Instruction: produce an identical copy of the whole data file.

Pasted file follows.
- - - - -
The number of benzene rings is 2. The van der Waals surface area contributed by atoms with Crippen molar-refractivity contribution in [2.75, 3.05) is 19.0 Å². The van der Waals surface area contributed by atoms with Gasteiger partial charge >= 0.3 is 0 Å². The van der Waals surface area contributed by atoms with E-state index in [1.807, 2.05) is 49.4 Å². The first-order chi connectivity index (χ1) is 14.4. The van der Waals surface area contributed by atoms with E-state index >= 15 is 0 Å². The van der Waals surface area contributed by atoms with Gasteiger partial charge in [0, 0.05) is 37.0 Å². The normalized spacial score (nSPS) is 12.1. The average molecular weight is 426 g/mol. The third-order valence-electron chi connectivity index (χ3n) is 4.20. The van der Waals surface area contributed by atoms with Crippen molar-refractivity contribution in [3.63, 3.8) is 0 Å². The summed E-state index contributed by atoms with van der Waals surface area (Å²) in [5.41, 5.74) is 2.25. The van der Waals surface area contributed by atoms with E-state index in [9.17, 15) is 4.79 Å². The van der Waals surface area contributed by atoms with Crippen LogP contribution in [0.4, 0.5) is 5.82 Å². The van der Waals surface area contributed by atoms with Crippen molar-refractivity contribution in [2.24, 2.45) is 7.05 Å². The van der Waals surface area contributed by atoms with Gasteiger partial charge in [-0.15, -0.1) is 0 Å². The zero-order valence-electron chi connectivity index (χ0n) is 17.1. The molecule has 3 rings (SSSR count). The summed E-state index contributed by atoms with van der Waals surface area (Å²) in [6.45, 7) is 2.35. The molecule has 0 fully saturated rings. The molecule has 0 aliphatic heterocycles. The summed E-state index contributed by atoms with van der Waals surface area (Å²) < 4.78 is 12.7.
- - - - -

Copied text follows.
The number of benzene rings is 2. The van der Waals surface area contributed by atoms with Crippen molar-refractivity contribution in [2.75, 3.05) is 19.0 Å². The van der Waals surface area contributed by atoms with Gasteiger partial charge >= 0.3 is 0 Å². The van der Waals surface area contributed by atoms with E-state index in [1.807, 2.05) is 49.4 Å². The first-order chi connectivity index (χ1) is 14.4. The van der Waals surface area contributed by atoms with E-state index >= 15 is 0 Å². The van der Waals surface area contributed by atoms with Gasteiger partial charge in [0, 0.05) is 37.0 Å². The normalized spacial score (nSPS) is 12.1. The average molecular weight is 426 g/mol. The third-order valence-electron chi connectivity index (χ3n) is 4.20. The van der Waals surface area contributed by atoms with Crippen molar-refractivity contribution in [3.63, 3.8) is 0 Å². The summed E-state index contributed by atoms with van der Waals surface area (Å²) in [5.41, 5.74) is 2.25. The van der Waals surface area contributed by atoms with E-state index in [9.17, 15) is 4.79 Å². The van der Waals surface area contributed by atoms with Crippen LogP contribution in [0.4, 0.5) is 5.82 Å². The van der Waals surface area contributed by atoms with Crippen molar-refractivity contribution in [2.24, 2.45) is 7.05 Å². The van der Waals surface area contributed by atoms with Gasteiger partial charge in [-0.15, -0.1) is 0 Å². The zero-order valence-electron chi connectivity index (χ0n) is 17.1. The molecule has 3 rings (SSSR count). The summed E-state index contributed by atoms with van der Waals surface area (Å²) in [6.45, 7) is 2.35. The molecule has 0 fully saturated rings. The molecule has 0 aliphatic heterocycles. The summed E-state index contributed by atoms with van der Waals surface area (Å²) < 4.78 is 12.7.